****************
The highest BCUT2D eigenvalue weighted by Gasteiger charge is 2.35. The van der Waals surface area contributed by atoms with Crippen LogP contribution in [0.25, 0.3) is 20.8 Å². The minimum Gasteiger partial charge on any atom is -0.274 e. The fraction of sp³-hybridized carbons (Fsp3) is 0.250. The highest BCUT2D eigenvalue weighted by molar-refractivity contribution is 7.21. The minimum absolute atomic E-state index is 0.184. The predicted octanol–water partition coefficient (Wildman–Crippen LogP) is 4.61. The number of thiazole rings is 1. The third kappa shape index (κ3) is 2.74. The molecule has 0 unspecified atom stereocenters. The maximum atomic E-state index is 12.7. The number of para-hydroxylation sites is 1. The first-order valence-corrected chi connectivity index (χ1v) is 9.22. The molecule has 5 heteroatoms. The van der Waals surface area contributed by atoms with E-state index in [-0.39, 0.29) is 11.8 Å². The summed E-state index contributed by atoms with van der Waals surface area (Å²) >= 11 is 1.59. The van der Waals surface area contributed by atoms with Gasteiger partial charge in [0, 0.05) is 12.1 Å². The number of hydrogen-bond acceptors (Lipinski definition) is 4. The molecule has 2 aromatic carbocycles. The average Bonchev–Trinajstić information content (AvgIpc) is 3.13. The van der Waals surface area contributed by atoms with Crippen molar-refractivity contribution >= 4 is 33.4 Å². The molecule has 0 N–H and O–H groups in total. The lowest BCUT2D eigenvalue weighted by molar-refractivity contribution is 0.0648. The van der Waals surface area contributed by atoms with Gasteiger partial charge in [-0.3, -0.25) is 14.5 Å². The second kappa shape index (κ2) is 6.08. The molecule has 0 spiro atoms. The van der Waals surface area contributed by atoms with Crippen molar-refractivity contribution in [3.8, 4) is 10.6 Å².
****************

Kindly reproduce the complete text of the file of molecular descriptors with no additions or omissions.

The highest BCUT2D eigenvalue weighted by Gasteiger charge is 2.35. The van der Waals surface area contributed by atoms with Crippen LogP contribution in [0.25, 0.3) is 20.8 Å². The minimum Gasteiger partial charge on any atom is -0.274 e. The fraction of sp³-hybridized carbons (Fsp3) is 0.250. The highest BCUT2D eigenvalue weighted by molar-refractivity contribution is 7.21. The minimum absolute atomic E-state index is 0.184. The predicted octanol–water partition coefficient (Wildman–Crippen LogP) is 4.61. The number of thiazole rings is 1. The third kappa shape index (κ3) is 2.74. The molecule has 0 unspecified atom stereocenters. The maximum atomic E-state index is 12.7. The number of para-hydroxylation sites is 1. The first-order valence-corrected chi connectivity index (χ1v) is 9.22. The molecule has 5 heteroatoms. The van der Waals surface area contributed by atoms with E-state index in [-0.39, 0.29) is 11.8 Å². The summed E-state index contributed by atoms with van der Waals surface area (Å²) >= 11 is 1.59. The van der Waals surface area contributed by atoms with Gasteiger partial charge in [0, 0.05) is 12.1 Å². The number of hydrogen-bond acceptors (Lipinski definition) is 4. The molecule has 2 aromatic carbocycles. The average Bonchev–Trinajstić information content (AvgIpc) is 3.13. The van der Waals surface area contributed by atoms with Crippen molar-refractivity contribution >= 4 is 33.4 Å². The molecule has 0 N–H and O–H groups in total. The lowest BCUT2D eigenvalue weighted by molar-refractivity contribution is 0.0648. The van der Waals surface area contributed by atoms with Gasteiger partial charge in [-0.3, -0.25) is 14.5 Å². The second kappa shape index (κ2) is 6.08. The molecule has 0 spiro atoms. The van der Waals surface area contributed by atoms with Crippen molar-refractivity contribution in [3.8, 4) is 10.6 Å².